I think solar panels are beautiful, and I am not just talking about the fact that they can help us shift from fossil fuel energy to a clean sustainable solution. I think they are beautiful to look at too, but some leaders in the City of Coral Gables appear to think otherwise and on Tuesday will consider legislation to essentially prohibit them being placed on the street side of one’s house in the so called “City Beautiful”.
In fact, Coral Gables wants to place their view of what looks acceptable, thus aesthetics, ahead of allowing a property owner to benefit from solar, ahead of placing one’s solar panels in the best possible location to capture the sun if that means they can be seen from the street, and such a limitation is short sighted if you truly want to help lead the way in solving our climate change crisis.
Much of the proposed law begins with a fight that Gables resident Daniel Martinez and his family, who have been battling the City over where he’s allowed to place his panels on his roof. Not only did the City tell Mr. Martinez that his family could not place panels on the part of his roof facing the street but we’ve now learned that the City, while pretending to be supportive of solar and sustainability, has made decisions that led to at least 30 other homeowners to abandon their solar permit plans for seemingly similar subjective reasons.
I am incredibly disappointed in the City of Coral Gables’ Mayor and Commission for the roadblocks you have allowed residents to be subjected to, as well as for allowing the proposed limitation to be in your 2019 Legislative Priorities. You can read about what’s happening in the City of Coral Gables here: https://www.miamiherald.com/news/local/environment/article223187560.html.
And, on this Tuesday the City will consider passing legislation that says they “support” Florida’s Solar Rights Act, but goes on to say that they oppose any law that would inhibit the Gables’ “ability to regulate aesthetics as it pertains to the installation of solar panels“. Should Coral Gables pass that law they will have shown their true colors and make clear that they are in favor of solar but only if they subjectively like the way it looks and have a say over where panels should be placed no matter what the sun and physics deem best.
Here is a summary of the city of Coral Gables’ ridiculous Legislative Priorities Memo and their Legislative Priorities Resolution highlighting their true view related to solar power (I have marked the key wording in red):
Support the rights afforded under the Florida Solar Rights Act (Section 163.04, Florida Statutes).
Oppose legislation that would limit the City’s ability to regulate aesthetics as it pertains to the installation of solar panels.
WHEREAS, The City of Coral Gables supports the rights afforded under the Florida Solar Rights Act (Section 163.04, Florida Statutes), but would oppose legislation that would limit the City’s ability to regulate aesthetics as it pertains to the installation of solar panels;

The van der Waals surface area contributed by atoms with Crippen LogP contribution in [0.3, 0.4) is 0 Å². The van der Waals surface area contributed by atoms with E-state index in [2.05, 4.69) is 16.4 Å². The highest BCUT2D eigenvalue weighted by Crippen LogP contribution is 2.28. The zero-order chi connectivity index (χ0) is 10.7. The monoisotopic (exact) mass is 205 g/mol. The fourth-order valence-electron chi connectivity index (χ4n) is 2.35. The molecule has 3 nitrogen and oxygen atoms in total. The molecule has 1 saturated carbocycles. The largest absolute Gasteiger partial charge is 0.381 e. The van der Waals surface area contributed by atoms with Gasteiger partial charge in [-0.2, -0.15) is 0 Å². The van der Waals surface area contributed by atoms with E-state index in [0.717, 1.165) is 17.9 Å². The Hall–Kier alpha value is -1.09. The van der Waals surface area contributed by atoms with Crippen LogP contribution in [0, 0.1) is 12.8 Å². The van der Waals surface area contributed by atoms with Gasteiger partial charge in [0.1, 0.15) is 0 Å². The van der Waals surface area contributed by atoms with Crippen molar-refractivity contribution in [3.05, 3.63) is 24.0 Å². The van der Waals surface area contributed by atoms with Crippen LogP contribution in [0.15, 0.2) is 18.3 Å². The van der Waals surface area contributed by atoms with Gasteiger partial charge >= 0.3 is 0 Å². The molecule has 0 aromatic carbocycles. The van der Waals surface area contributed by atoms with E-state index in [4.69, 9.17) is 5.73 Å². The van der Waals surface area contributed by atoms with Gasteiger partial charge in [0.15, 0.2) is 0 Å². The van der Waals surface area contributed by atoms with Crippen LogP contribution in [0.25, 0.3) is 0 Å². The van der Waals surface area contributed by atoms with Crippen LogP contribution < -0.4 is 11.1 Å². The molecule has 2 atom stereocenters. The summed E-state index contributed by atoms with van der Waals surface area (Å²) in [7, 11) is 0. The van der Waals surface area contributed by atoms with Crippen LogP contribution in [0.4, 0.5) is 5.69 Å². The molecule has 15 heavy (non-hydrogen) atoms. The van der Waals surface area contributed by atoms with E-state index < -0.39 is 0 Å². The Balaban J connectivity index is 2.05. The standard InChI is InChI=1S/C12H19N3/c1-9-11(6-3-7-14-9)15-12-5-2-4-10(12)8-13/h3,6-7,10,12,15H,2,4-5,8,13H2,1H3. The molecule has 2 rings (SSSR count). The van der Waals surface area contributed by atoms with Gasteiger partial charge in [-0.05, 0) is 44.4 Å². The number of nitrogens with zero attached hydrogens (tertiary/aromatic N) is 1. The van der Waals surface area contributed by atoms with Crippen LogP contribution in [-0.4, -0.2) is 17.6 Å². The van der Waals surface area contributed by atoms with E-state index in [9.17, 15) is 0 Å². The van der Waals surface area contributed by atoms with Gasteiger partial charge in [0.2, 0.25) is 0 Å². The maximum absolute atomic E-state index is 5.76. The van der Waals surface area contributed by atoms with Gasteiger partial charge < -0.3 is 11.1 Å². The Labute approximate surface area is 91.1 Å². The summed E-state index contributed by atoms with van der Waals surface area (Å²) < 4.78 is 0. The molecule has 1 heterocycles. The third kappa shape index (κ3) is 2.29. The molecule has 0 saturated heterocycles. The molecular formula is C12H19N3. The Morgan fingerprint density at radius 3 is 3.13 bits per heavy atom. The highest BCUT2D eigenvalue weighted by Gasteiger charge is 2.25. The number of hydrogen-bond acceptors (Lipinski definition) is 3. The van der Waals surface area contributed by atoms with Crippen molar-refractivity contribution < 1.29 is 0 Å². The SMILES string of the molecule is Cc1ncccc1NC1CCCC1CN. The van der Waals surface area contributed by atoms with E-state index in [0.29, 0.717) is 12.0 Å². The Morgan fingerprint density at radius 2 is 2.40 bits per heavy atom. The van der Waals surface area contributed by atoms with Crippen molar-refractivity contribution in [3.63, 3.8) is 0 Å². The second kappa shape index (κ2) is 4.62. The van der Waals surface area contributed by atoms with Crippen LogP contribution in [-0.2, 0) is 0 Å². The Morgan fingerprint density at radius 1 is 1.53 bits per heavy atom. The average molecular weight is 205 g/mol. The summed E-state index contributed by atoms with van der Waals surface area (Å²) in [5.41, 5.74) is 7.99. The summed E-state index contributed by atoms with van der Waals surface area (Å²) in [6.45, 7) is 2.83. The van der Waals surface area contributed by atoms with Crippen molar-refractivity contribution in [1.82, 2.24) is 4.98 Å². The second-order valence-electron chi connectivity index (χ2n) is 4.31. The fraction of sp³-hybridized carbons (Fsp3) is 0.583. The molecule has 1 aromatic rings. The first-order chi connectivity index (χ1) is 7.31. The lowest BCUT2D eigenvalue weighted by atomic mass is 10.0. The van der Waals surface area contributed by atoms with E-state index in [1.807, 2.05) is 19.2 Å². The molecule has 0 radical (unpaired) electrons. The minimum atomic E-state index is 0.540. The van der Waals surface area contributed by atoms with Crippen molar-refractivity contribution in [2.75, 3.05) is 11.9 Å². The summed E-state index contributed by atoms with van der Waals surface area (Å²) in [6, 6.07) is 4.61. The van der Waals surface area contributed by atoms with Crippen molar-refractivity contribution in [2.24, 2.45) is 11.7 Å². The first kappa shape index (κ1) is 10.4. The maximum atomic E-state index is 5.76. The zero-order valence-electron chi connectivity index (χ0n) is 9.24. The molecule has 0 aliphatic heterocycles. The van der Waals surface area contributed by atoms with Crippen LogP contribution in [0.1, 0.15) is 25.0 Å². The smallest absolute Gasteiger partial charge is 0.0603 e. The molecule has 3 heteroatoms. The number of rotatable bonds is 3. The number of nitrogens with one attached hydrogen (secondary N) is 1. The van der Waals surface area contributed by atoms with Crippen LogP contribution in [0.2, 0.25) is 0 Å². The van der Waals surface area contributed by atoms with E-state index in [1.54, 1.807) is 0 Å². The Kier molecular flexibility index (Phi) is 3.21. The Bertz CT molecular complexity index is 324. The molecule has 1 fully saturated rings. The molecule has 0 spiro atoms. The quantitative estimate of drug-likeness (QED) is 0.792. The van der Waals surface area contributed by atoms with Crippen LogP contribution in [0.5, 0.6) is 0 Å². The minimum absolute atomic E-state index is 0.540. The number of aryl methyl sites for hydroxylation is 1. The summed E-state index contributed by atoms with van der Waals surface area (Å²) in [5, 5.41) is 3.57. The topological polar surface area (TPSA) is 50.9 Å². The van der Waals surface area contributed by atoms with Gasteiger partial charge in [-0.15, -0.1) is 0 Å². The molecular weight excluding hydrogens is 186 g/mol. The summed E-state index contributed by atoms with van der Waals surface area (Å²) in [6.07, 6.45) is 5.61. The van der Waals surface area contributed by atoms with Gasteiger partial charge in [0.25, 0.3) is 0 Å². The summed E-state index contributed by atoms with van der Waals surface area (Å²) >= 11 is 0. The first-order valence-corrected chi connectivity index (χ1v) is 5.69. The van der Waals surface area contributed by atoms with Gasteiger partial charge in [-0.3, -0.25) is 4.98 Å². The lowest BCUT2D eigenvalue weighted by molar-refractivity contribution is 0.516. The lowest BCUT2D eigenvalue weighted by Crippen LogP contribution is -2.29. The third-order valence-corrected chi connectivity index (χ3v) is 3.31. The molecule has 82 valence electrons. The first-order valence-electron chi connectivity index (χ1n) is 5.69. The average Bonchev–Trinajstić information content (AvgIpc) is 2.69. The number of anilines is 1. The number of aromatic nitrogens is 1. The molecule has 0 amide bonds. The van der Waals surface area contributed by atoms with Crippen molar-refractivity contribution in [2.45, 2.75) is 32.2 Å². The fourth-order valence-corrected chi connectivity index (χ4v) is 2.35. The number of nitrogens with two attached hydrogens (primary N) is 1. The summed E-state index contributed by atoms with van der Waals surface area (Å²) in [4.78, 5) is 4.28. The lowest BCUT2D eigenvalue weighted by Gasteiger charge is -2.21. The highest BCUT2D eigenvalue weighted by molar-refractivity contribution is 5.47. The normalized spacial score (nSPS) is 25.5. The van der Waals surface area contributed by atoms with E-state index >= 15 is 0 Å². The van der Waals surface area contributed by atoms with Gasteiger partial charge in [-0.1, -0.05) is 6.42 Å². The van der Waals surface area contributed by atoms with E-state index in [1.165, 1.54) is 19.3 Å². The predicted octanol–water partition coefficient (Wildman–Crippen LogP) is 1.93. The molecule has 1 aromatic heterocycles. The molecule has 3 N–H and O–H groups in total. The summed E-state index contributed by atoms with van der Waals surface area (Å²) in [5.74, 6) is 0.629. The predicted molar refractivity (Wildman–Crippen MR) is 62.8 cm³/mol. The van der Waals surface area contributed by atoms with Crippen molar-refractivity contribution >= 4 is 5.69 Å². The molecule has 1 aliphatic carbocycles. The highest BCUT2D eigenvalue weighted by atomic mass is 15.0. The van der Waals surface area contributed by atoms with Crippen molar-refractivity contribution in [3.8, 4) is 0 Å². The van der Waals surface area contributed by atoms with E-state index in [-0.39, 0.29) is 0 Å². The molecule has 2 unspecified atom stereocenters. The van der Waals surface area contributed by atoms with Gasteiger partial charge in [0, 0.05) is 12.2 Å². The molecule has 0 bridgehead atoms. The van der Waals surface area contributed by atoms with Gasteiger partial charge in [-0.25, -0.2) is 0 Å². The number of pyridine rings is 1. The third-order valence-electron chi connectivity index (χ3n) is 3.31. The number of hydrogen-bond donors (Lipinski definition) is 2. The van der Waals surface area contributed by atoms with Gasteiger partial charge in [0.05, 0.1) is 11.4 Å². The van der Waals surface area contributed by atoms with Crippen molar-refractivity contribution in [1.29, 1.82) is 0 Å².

On Tuesday night the City of Coral Gables Commission gets a chance to redeem itself and decide whether it’s truly serious about sustainability and doing its part to solve our climate change crisis or, as resident Katherine Newman wrote in the January 6th, 2019 Miami Herald, just giving “lip service” to being “green”. Here’s what Ms. Newman wrote:
GABLES’ LIP SERVICE
The Dec. 26 article “Rooftop solar panel rules frustrate homeowner,” is exactly what most of us in Coral Gables expect: A long, expensive, frustrating process to get any permit (which is why many residents do work without permits).
Coral Gables gives being “green” a lot of lip service, but it does not put our money where its mouth is. Overdevelopment, with massive high rises reaching to the edge of our main streets, is one example. The traffic already is unbearable. What will it be like when the 60-story behemoth on U.S. 1 is finished? The CO2 emissions from all the cars will continue to increase.
In Gables by the Sea, we have been begging for shade trees for 25 years and have been largely ignored. The EPA says that urban “heat islands” contribute to climate change. On our two main streets, the temperature gets to 119 degrees on hot, sunny days because there is no shade. We pay enormous amounts of property taxes and have been unable to get desperately needed shade trees.
We are not fooled by the green talk. Coral Gables needs to raise hundreds of millions of dollars in taxes to pay the unfunded pension deficit. Enormous commercial buildings that contribute to traffic and take away green space will hurt our environment, but will create tax revenue. A homeowner, trying to do the right thing and install solar energy, is irrelevant to the city.
– Katherine Newman, Coral Gables
Saying you are dedicated to helping solve the biggest challenge that kids in my generation will face during our lifetimes often makes adults feel good, but actually putting your money, or your vote, where your mouth and heart is, is another thing all-together. Tuesday night the City can show all of South Florida, and the world, whether it’s either serious or not.